Book Review: Cruel Beautiful World





Synopsis: Caroline Leavitt is at her mesmerizing best in this haunting, nuanced portrait of love, sisters, and the impossible legacy of family.

It’s 1969, and sixteen-year-old Lucy is about to run away with a much older man to live off the grid in rural Pennsylvania, a rash act that will have vicious repercussions for both her and her older sister, Charlotte. As Lucy’s default caretaker for most of their lives, Charlotte’s youth has been marked by the burden of responsibility, but never more so than when Lucy’s dream of a rural paradise turns into a nightmare.

Cruel Beautiful World examines the intricate, infinitesimal distance between seduction and love, loyalty and duty, and explores what happens when you’re responsible for things you cannot make right.


“Cruel Beautiful World” is a beautiful and amazing new novel by author, Caroline Leavitt. The novel tells the story of two sisters, Lucy and Charlotte, in the late 60’s. Lucy is a sophomore and struggles with making good grades, whereas, Charlotte is a brainy senior getting ready to head off to college. After the death of their parents when they were young, Lucy and Charlotte came to live with and was adopted by Iris, their half-sister. The novel begins with the last day of school and also the day that Lucy plans to run away with her teacher and lover, William. Lucy fell in love with William after becoming a student in one of his classes and him becoming interested in helping her with her one passion – writing. Although William initially seemed resistant to a relationship with Lucy, with her being only 16, the two fall in love and run away to rural Pennsylvania. William has secured a teaching position at a progressive and liberal school, rented a house in the middle of nowhere and their plan is to keep things quiet and to stay mostly out of sight until Lucy is 18 and they can marry.

The evening of their last day of school, Charlotte and Iris realize that Lucy is out late past her curfew. Charlotte continues to worry and begins digging through Lucy’s room where she finds a note indicating that she is o.k., happy and will contact them soon. Iris and Charlotte contact the police, make flyers and do everything that they can think of – but have no leads as to where Lucy may have gone. Charlotte goes away to school as planned, but quickly finds herself struggling in her classes and not fitting in with other students. In the meantime, Iris who is now 79, is home alone and her health is failing. Charlotte struggles between worrying and missing Lucy and resentment that Lucy would run away and be so irresponsible.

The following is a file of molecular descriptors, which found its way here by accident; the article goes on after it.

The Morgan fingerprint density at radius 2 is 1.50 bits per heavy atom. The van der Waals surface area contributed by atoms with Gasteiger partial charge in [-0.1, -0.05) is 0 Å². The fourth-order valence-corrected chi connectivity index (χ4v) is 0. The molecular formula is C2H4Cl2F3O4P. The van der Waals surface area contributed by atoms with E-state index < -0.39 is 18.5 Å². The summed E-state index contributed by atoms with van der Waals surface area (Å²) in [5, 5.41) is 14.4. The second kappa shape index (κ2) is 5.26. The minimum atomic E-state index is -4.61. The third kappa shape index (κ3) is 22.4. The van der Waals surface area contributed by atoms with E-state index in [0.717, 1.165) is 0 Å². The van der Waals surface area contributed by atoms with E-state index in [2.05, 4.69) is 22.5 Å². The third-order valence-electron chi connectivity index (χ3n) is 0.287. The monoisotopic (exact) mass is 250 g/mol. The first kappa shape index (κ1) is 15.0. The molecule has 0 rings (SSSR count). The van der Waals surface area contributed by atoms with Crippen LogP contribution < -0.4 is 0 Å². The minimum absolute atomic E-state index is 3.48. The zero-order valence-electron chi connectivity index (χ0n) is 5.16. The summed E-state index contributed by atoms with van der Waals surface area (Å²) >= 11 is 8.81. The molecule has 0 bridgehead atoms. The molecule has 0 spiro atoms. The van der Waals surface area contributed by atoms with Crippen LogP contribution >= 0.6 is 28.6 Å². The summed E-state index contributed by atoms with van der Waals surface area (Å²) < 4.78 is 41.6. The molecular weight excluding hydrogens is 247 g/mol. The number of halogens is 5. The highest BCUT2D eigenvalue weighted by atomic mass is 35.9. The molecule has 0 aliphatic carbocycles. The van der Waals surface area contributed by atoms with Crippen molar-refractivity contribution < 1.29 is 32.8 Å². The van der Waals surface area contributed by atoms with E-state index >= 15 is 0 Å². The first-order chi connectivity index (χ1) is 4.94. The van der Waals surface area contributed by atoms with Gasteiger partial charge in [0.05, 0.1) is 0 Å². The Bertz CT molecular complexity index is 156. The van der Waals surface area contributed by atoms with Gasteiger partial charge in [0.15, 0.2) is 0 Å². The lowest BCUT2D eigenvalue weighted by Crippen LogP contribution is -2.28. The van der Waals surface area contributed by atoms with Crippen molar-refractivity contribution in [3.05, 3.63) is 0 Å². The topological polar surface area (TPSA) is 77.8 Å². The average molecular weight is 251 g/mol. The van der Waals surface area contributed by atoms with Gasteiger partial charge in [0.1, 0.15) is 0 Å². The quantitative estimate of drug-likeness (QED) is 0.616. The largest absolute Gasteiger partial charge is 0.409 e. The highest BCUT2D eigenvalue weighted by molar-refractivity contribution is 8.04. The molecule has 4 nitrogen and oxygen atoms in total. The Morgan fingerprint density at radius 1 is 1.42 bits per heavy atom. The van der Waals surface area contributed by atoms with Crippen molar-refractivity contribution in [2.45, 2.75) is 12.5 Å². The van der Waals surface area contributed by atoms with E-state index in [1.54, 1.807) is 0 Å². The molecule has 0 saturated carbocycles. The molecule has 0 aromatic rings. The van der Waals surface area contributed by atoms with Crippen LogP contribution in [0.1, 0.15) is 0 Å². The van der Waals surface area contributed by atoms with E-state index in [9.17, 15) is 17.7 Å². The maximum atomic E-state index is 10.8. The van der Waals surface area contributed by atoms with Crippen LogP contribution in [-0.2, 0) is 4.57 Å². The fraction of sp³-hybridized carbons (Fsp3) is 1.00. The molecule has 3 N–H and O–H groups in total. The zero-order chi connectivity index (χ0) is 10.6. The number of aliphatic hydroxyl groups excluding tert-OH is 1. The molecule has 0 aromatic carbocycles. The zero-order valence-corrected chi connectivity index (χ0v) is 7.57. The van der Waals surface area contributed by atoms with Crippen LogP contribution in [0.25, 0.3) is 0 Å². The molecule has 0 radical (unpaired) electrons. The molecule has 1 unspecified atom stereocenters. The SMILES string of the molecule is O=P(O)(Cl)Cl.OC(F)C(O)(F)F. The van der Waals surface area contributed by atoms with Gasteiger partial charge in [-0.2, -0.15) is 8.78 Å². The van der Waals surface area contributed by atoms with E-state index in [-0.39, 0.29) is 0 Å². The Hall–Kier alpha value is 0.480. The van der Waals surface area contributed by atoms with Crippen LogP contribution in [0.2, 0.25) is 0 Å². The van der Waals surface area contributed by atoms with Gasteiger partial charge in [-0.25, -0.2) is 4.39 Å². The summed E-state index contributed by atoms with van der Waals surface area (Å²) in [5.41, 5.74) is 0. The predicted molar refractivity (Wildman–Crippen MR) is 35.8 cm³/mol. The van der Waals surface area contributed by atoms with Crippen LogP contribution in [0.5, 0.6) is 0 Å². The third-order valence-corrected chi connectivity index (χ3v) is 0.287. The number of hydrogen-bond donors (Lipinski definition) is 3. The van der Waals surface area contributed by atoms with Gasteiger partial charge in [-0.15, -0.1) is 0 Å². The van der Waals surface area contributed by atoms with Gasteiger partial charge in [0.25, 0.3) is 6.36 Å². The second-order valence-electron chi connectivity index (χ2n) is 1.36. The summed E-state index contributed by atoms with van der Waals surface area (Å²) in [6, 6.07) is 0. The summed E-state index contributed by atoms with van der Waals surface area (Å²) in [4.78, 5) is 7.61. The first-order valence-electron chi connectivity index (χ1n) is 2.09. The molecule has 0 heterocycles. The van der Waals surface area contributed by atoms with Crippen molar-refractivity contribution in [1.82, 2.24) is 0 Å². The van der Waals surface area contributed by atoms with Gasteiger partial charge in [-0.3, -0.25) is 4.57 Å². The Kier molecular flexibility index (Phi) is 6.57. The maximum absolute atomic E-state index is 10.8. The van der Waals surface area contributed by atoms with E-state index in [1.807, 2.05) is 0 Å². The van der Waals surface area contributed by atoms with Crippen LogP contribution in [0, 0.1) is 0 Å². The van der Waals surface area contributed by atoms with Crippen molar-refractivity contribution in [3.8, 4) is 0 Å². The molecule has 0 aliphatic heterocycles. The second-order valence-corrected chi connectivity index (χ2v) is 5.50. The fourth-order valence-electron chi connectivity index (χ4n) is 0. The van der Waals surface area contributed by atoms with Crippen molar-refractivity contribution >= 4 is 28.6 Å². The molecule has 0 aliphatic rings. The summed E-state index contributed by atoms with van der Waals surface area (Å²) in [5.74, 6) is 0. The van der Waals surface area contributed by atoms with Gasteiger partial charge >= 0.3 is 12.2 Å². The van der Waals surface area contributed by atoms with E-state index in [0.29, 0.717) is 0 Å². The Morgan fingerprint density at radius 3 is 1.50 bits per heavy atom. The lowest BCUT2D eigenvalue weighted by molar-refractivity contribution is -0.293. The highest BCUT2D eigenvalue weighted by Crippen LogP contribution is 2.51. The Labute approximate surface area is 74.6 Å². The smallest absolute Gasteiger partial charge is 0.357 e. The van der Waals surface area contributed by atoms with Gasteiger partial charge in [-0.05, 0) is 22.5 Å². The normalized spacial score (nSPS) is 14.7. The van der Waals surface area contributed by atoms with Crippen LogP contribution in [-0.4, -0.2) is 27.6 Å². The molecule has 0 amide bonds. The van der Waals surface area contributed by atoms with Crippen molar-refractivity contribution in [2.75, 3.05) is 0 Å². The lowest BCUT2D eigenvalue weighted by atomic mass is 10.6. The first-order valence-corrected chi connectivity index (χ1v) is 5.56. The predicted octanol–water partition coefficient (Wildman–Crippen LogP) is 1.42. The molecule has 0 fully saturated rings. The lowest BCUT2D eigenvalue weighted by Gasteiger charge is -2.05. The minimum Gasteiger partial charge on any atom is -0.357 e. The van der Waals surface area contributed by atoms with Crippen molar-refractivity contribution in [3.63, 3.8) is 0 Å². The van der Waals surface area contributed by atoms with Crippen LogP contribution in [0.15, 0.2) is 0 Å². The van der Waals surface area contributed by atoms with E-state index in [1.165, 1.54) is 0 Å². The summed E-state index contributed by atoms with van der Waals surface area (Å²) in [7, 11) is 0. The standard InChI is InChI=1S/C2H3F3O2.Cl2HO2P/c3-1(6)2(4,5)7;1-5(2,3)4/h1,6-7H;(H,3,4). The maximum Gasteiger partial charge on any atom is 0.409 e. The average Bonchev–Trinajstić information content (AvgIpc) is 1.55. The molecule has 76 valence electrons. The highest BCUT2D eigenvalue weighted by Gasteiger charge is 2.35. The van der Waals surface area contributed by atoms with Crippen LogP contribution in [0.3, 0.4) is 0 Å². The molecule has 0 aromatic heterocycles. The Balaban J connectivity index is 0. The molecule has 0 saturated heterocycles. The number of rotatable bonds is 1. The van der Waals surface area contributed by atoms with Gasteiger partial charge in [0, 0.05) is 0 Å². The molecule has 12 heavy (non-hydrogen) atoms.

Time passes slowly for Lucy and she grows more restless and lonely by the day. William promised to teach her to drive and help her obtain her GED, but none of that has happened. Both William and Lucy change more each day, with Lucy feeling trapped and William becoming paranoid that she doesn’t want to be with him. Lucy has secret writing in her journal, sneaks away from the house during the day, secretly gets a job, and even meets someone new. Things continue to deteriorate with all of the women in the novel until a tragedy changes everyone, especially Charlotte.

I loved each of the women in this novel, although they were all very different.  Lucy begins as such a young, free-spirited soul with such romantic notions about life and the world. Charlotte begins as a serious, focused planner that needs to take care of everything and everyone. Iris has spent her life with her own happiness coming after that of others but has loved and adored the girls coming into her life and the family they became over the years. As intriguing as the characters are at the start of the novel, they capture your hearts even more as the story progresses. You get to see Lucy change from a young, carefree girl in love to recognizing what she wants and needs in life and wanting to stand up for it. Charlotte slowly begins to realize her lack of control over the world and that sometimes you don’t know all of the answers. Iris, my favorite character,  finally learns how it feels to find and grasp happiness and that despite bad things in this world, it’s still o.k. for her to be happy.

Although this novel was absolutely heart-wrenching, it is absolutely one of the best things that I have ever read. The writing is incredible, the characters are beautifully developed and there is a powerful theme about family roles and relinquishing control over the universe. Leavitt reminds us that regardless of what we expect or hope to happen in life that there are no guarantees. Life happens, both good and bad, it is up to us what we do with it.

I must admit that I would have liked more closure with the ending, but after thinking it over, I suspect that the vagueness was intentional to strengthen the author’s message. This is definitely a novel to add to your TBR list, I cannot recommend it enough to any lovers of women’s fiction.

Learn more about Caroline Leavitt by visiting her web page.

Purchase “Cruel Beautiful World” on Amazon.

*Thanks to NetGalley for providing a copy of this novel in exchange for an honest review.




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